Head of Banking & Lender Disputes | Dispute Resolution | Banking & Finance
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This month, the Payment Services Regulator (PSR) has published a policy paper announcing the introduction of a new reimbursement requirement for Authorised Push Payment (APP) fraud.
APP fraud occurs when a customer of a bank is deceived into instructing their bank to transfer money into an account controlled by a fraudster.
The new requirement, which is due to come into force next year, will introduce consistent minimum standards to reimburse victims of APP fraud within the faster payments system, providing significantly wider coverage in comparison to the Contingent Reimbursement Model Code (the CRM Code).
The CRM Code is a voluntary industry code which was launched in 2019 as good industry practice to prevent APP fraud.
The new reimbursement requirement will:
There are a number of payments which the requirement will not apply, including civil disputes, payments taking place across other payment systems (eg. CHAPS), international payments and payments made for unlawful purposes.
The new requirement will apply to all payment service providers (PSPs) who operate the sending or receiving payment account, including those with indirect access to a payment system.
The only proposed exceptions to the new reimbursement requirement are where a customer has themselves acted fraudulently, or where a customer has acted with gross negligence (ie. the customer standard of caution). This is a high bar and, where suspected, the burden of proof is on the PSP.
The PSR is expected to publish guidance on the customer standard of caution later this year (with a consultation to take place before that time), though reference is made to current Financial Conduct Authority (FCA) guidance. This provides that, to fall short of the standard, the customer needs to have shown a significant degree of carelessness.
The customer standard of caution will not apply to vulnerable customers. PSPs will be required to assess customer vulnerability on a case-by-case basis in line with the FCA's Guidance for firms on the fair treatment of vulnerable customers, and consistently apply the FCA's definition of vulnerable customer. The FCA defines a vulnerable customer as someone who, due to their personal circumstances, is especially susceptible to harm, particularly when a firm is not acting with appropriate levels of care.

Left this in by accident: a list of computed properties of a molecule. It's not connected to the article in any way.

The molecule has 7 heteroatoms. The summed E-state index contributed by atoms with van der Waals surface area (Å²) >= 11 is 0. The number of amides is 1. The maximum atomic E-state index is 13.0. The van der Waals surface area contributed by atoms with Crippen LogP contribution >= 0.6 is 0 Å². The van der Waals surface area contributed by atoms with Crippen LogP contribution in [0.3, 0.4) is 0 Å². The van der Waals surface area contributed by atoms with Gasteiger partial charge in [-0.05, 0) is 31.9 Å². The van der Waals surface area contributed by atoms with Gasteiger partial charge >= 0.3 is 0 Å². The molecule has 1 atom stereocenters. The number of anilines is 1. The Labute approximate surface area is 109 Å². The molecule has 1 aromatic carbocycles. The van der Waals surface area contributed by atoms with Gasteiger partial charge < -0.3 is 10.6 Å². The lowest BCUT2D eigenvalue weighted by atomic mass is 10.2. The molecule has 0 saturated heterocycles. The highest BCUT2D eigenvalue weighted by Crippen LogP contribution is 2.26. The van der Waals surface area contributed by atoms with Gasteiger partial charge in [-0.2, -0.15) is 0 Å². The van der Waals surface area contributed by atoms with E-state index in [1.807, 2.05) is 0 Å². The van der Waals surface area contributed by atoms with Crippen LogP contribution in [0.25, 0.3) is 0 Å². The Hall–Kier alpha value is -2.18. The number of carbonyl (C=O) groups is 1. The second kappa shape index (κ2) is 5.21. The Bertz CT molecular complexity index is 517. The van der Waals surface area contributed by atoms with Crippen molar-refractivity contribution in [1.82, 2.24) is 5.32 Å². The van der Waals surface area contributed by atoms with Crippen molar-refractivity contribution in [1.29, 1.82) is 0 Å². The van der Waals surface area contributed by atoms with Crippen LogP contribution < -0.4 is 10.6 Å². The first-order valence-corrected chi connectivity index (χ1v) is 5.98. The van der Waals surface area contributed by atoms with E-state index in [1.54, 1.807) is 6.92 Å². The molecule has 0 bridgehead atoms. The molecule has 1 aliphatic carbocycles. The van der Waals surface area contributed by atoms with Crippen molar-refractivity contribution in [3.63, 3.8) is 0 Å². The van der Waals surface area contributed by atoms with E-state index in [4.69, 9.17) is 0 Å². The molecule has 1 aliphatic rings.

The introduction of the new reimbursement requirement marks a significant step towards the improved protection of victims of APP fraud in the UK. According to data published by UK Finance in their recent annual report, APP fraud resulted in losses of over £480 million last year alone, so the sums for which banks could find themselves liable to reimburse are significant.
In light of the introduction of this new requirement, and the scale of APP fraud in the UK, all in-scope PSPs should review their existing fraud detection and prevention processes and consider whether the policy proposal requires that any operational changes be implemented.
PSPs may also which to consider whether the impact of the new requirement on their business merits a response to the consultation taking place later this year. The PSR will consult on the maximum claim excess, the maximum level of reimbursement, the customer standard of caution (i.e. gross negligence), and the draft legal instruments through which the requirement is to be introduced.
The introduction of the new reimbursement requirement is consistent with the introduction of other proposed legislative changes designed to clamp down on fraud in the UK, including the Financial Services and Markets Bill, and the Economic Crime and Corporate Transparency Bill (currently at Report Stage in the House of Lords).
Whilst it is clear that increased efforts in the UK are being made to tackle fraud, this is a quickly evolving landscape, and the fight against fraud won't come without its difficulties. Those PSPs who fall within the scope of the new reimbursement requirement, for example, will be keen to ensure that the exercise of any discretion used in applying the customer standard of caution, or identifying vulnerable customers, is done correctly, and additional guidance in this regard is likely to be welcomed.
If you would like to discuss any of the issues explored in this article in more detail, please contact a member of our Fraud team below.